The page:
9 Simple Tools to Prevent Teacher Burnout!

The first year of teaching is a huge adjustment.  I remember 12 Hour Days with excessive amounts of work to complete. I had a hard time keeping my head above water.  By the second year, I was making changes to help manage my schedule-– I knew what I needed to do, I could spot problem behaviors, issues, etc.  Teacher Burnout comes around fast unless you start loving what you do. Follow these tips to keep you and the rest of your teaching team from feeling drained!

 1) Be Organized
Prepare, collect, construct and set-up the classroom at the end of each day so that it is ready for children the next morning.  This way when you arrive at school you have time relax, and welcome children and families to the new day. (Checklist, planners, notes).

image via Daily Mail

2) Collaborate with Others/ Mentors
Often times there are veteran teachers in your buildings or a team of teachers that will share and collaborate on ideas that work well.  Befriend these people and share and “steal”. When you share ideas everyone wins, and you don’t have to reinvent the wheel.

image via NEAMB

3) Observe and Self Reflect
Take time to observe other classrooms and teaching styles.  Look at classroom set up, daily schedules and routines, transitions, procedures, curriculum, bulletin boards, notes home etc.  Teachers want to share.  Then invite teachers into your classroom. Show off the wonderful ideas you have too.  Take notes and pictures and challenge yourself to implement or change one thing you saw that you liked.

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4) Try Something New
Here is the challenge, try something new like a center, a new curriculum, song or transition.  Research, attend workshops, observe and follow other professional Pinterest boards and social media.  Make a goal for yourself to try something new and exciting/engaging each week. This can spark a new excitement!

Learn More about  Planning and Implementing Effective Centers!

image via pinterest

5) Get To Know your Families
Family Engagement is a vital to your success in teaching.  When you build strong family communication and reciprocal relationships that are trusting, compassionate and caring, you and your students win!

These relationships can make your job so much easier and less stressful.  When families respect and trust you because you have taken time to get to know them, you will be happier and more successful.

image via PBS

6) Love your Administration and the People you work with
I have always said that finding a job and interviewing is like a marriage.  When you find the right fit, with the right people, you are the happiest.  You either love going to teach or you dread getting out of bed.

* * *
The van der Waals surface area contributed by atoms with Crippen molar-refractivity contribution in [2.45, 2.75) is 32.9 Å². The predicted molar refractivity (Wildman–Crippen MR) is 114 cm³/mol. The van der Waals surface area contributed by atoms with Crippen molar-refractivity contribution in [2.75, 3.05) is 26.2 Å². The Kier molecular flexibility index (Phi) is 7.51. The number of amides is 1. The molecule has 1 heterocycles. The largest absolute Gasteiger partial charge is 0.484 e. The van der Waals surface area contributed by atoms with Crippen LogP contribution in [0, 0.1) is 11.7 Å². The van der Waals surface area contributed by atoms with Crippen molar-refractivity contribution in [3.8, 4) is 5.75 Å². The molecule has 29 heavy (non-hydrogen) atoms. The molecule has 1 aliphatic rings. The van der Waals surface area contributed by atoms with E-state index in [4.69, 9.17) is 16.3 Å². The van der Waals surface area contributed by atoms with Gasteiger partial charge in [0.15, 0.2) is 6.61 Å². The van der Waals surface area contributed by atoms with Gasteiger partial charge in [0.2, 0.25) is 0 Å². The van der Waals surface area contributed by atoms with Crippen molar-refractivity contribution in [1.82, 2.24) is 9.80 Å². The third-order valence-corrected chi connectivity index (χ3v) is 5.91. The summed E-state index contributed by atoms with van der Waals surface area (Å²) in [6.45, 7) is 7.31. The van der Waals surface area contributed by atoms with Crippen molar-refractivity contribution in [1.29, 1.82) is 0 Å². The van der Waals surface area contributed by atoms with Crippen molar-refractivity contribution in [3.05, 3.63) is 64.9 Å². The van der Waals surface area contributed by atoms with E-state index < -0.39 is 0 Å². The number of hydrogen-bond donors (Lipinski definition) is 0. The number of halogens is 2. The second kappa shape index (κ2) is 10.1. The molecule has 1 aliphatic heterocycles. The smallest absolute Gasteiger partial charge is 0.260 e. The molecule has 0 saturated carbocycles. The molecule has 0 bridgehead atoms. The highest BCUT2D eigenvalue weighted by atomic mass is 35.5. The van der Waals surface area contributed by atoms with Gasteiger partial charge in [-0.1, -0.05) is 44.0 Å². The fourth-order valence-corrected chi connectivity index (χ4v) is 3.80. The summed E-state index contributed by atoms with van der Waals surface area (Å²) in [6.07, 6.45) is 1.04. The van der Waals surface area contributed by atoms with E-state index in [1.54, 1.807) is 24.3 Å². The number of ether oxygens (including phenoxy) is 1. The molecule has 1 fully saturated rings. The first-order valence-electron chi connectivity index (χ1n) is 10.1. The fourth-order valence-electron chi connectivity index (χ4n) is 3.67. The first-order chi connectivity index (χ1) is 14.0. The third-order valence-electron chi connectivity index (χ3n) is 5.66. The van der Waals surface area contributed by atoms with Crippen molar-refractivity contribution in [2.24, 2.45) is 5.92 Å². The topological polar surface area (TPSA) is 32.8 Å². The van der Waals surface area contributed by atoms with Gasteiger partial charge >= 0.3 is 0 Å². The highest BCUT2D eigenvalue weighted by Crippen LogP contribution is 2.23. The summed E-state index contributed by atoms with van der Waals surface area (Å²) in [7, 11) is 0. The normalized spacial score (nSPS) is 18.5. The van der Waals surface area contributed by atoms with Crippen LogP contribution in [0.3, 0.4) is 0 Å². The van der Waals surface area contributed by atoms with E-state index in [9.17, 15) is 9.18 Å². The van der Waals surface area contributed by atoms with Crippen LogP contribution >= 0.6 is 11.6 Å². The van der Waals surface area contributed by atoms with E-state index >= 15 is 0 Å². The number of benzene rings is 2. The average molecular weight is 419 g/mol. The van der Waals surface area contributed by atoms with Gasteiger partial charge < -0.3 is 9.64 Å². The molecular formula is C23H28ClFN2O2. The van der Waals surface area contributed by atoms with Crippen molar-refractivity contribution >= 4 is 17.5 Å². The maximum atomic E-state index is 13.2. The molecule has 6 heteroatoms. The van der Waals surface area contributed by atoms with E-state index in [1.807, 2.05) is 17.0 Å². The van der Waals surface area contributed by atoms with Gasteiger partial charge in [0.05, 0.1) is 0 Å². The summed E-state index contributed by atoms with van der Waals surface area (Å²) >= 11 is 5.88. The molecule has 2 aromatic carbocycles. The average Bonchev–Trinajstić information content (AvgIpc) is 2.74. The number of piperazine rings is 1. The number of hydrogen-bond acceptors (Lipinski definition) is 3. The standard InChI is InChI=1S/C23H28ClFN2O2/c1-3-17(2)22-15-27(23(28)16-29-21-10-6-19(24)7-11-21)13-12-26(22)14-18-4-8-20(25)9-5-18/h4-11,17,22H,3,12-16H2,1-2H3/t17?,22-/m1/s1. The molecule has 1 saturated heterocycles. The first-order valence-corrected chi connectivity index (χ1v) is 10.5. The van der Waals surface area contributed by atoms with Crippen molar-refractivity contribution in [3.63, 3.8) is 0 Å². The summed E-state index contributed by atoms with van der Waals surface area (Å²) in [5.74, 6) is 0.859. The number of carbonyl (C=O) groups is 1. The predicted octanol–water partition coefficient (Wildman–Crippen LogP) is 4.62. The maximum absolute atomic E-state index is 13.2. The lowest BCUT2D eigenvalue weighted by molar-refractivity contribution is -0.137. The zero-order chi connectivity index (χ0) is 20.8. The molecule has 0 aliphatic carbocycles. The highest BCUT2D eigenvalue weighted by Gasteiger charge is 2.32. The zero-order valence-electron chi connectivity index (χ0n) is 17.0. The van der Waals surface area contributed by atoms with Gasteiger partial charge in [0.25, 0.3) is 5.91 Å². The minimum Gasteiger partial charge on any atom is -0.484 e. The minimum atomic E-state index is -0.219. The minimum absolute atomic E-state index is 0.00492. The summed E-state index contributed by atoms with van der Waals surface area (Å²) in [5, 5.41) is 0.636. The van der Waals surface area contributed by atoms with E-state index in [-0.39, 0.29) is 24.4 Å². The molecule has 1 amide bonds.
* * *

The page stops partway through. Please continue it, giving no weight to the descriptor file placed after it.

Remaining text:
Make sure you believe in what your school philosophy, atmosphere and teachers do and say. When you love the people you work with and respect what they do and what they stand for you are happier.

image via Mirror Daily

7) Find Your Style
What works for others does not necessarily work for you.  A very strict and rigid teacher down the hall may look like she has it all together but your organized chaos is what works well in your room for your children.  Outside of the classroom, do you like to work on a Saturday morning?  Do you want to take work home at night? Figure out works in your life and your schedule and do what is best for you and your classroom community.

image via Parents

8) Don’t Do Everything at Once
No matter if it is your first year or 10th year, you can’t do everything at once, or change your entire classroom at one time.  This is gradual and should be.  The children in your community already have expectations they follow, schedules they know and they are used to the way it is.  Change slowly, don’t stress yourself out.  You will eventually get there.

image via Busy Mommy Media

9) Build A Community
Building a community of learners, where each person has a responsibility to make sure the community runs smoothly allows all learners to contribute and feel valued. When children feel like they matter and are needed, they will try harder, they will want to please and not let others down. They learn to take responsibility for their actions and make positive choices.

If I could think of one thing I would change from all the years I taught, it would be to get to know my students better.  I thought I did this, and I individually talked and discussed with each student every single day, but I don’t think you can ever do it enough.

image via Politico

As you decide what helps you prevent Teacher Burnout,  take a moment to decide what it was that inspired you to teach.  Start there.  Then go to the list and decide what will work best to find that spark again. I challenge you to do something different!  How can you make your classroom better?  How will you engage families and show them they are a valued part of your classroom community?  1,2,3 GO!

This guest post was written by Tisha Shipley. Tisha has a doctorate of education in Curriculum and Instruction and has taught multiple grade levels at Moore Public Schools, including pre–K and gifted 3rd–6th graders.

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